Details
Course Overview
This course provides a comprehensive survey of differential and integral calculus concepts, including limits, derivative and integral computation,
linearization, Riemann sums, the fundamental theorem of calculus, and differential equations. Content is presented in 10 units and covers various
applications, including graph analysis, linear motion, average value, area, volume, and growth and decay models. In this course students use an online
textbook, which supplements the instruction they receive and provides additional opportunities to practice using the content they've learned. Students will
use an embedded graphing calculator applet (GCalc) for their work on this course; the software for the applet can be downloaded at no charge. This is the second semester of MTH433.
Course Outline
SEMESTER ONE
Unit 1: Limits and Continuity
Students learn to use limits to describe the continuity of functions at a point. They evaluate a limit graphically, numerically, and analytically. They
also learn the conditions and conclusions of the Intermediate Value Theorem.

Concept of a Limit

Algebraic Computation of a Limit

Limits Involving Infinity

Continuity

Intermediate Value Theorem
Unit 2: Derivatives
Students learn to find the derivative and define the differentiability of functions. They use tangent lines to approximate function values, describe linear
motion using derivatives, and learn the relationship between a graph of a function and its derivative.

Concept of a Derivative

Differentiability

Graphs of f and f'

Motion Along a Line

Tangent Line Approximation
Unit 3: Differentiation
Students find the derivative of functions, calculate highorder derivatives, and calculate derivatives of inverse functions.

Basic Computation Rules

Higher Order Derivatives

Product, Quotient, and Chain Rules

Implicit Differentiation

Derivatives of Inverse Functions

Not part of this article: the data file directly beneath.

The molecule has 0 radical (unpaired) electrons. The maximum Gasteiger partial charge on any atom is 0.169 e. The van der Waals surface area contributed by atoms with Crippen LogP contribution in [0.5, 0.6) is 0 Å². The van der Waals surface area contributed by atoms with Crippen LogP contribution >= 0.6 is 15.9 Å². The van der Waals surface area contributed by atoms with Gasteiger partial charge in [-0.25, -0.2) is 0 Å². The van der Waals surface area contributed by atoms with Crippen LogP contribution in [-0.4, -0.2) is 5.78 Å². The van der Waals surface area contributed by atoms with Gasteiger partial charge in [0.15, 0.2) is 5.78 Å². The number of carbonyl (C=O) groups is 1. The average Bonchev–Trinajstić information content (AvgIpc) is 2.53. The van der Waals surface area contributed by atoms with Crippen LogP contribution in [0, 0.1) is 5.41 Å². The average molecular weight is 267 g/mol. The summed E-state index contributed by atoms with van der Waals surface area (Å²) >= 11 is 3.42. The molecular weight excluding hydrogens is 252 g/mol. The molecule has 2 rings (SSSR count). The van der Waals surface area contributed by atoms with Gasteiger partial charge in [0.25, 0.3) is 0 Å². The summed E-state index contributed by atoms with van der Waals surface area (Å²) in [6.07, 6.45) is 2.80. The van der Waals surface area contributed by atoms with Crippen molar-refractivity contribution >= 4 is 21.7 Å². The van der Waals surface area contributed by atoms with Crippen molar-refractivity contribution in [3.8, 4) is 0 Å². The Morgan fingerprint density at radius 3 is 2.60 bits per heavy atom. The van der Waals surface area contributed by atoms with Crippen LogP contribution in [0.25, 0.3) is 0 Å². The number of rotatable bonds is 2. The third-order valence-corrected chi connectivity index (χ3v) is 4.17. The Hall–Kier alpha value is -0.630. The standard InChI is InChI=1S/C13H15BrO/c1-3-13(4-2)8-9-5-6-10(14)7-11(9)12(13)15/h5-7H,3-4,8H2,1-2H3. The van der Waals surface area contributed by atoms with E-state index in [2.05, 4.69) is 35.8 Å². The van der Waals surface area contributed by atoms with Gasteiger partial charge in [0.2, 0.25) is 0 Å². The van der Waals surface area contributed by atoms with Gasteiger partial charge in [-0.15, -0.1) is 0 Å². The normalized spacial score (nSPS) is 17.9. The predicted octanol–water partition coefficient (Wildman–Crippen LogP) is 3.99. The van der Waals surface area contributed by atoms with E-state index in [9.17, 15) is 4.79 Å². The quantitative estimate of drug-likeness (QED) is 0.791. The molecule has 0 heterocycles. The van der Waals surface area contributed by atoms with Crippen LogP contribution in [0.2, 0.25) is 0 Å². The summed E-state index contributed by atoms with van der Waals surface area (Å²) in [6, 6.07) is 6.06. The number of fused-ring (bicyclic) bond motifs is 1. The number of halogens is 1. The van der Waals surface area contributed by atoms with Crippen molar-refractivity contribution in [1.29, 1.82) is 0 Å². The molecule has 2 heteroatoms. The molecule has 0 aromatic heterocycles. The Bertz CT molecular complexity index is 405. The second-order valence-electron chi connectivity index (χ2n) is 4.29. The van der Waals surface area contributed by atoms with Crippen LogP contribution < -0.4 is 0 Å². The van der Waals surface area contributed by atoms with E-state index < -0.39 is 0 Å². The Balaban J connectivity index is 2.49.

Unit 4: Graph Behavior
Students use limits to describe the asymptotes, endbehavior, concavity, and absolute extreme values of a function. They also use graph analysis to sketch
a function.

Asymptotes and EndBehavior

Increasing/Decreasing Behavior and Concavity

Relative Extreme Values and Points of Inflection

Absolute Extreme Values and Extreme Value Theorem

Graph Analysis
Unit 5: Derivative Applications
Students use the mean value and Rolle's theorems. They use derivatives to model situations that involve rates of change and solve problems involving
related rates and optimization.

Mean Value and Rolle's Theorems

Rates of Change

Related Rates

Optimization
SEMESTER TWO
Unit 6: Antidifferentiation
Students learn antiderivatives and indefinite integrals. They find the antiderivative of various functions, create and use slope fields for differential
equations, and solve initial value problems.

Antiderivatives and Definite Integrals

Slope Fields

Basic Computation Rules

Substitution Rule

Initial Value Problems
Unit 7: The Definite Integral
Students learn the relationship between area and Riemann sums. They learn to approximate and evaluate definite integrals and use the Fundamental Theorem of
Calculus.

Area and the Riemann Sums

Approximation Methods

Fundamental Theorem of Calculus, Part 1

Computation of Definite Integrals

Fundamental Theorem of Calculus, Part 2
Unit 8: Integral Applications
Students learn to find the total change in quantities using integrals. They also calculate the average value of functions, use integral functions to define
position, and calculate displacement and distance travelled by an object.

Total Change

Average Value of a Function

Motion Along a Line Revisited
Unit 9: Area and Volume
Students learn to find area bounded by two curves, volume of a solid using cross sections, and volume of solid generated by revolving a region about an
axis.

Area Between Two Curves

Volume of Solids Using Cross Sections

Volume of Solids of Revolution
Unit 10: Differential Equations and Their Applications
Students learn to recognize and solve separable differential equations. They also model and solve problems with differential equations, including
exponential growth and decay problems.

Separable Differential Equations

Modeling Using Differential Equations

Growth and Decay Models
To use this course, you'll need a computer with an Internet connection. Some courses require additional free software programs, which you can download from the Internet.
Hardware and Browsers (Minimum Recommendations)
Windows OS

CPU: 1.8 GHz or faster processor (or equivalent)

RAM: 1GB of RAM

Browser: Microsoft Internet Explorer 9.0 or higher, Mozilla Firefox 10.0 versions or higher, Chrome 17.0 or higher
 At this time our users are encouraged not to upgrade to Windows 10 or Edge (the new browser)
Mac OS

CPU: PowerPC G4 1 GHz or faster processor; Intel Core Duo 1.83 GHz or faster processor

RAM: 1GB of RAM

Browser: Firefox 10.0 versions or higher, Chrome 17.0 or higher (Safari is not supported!)
Internet Connections
It is highly recommended that a broadband connection be used instead of dial up.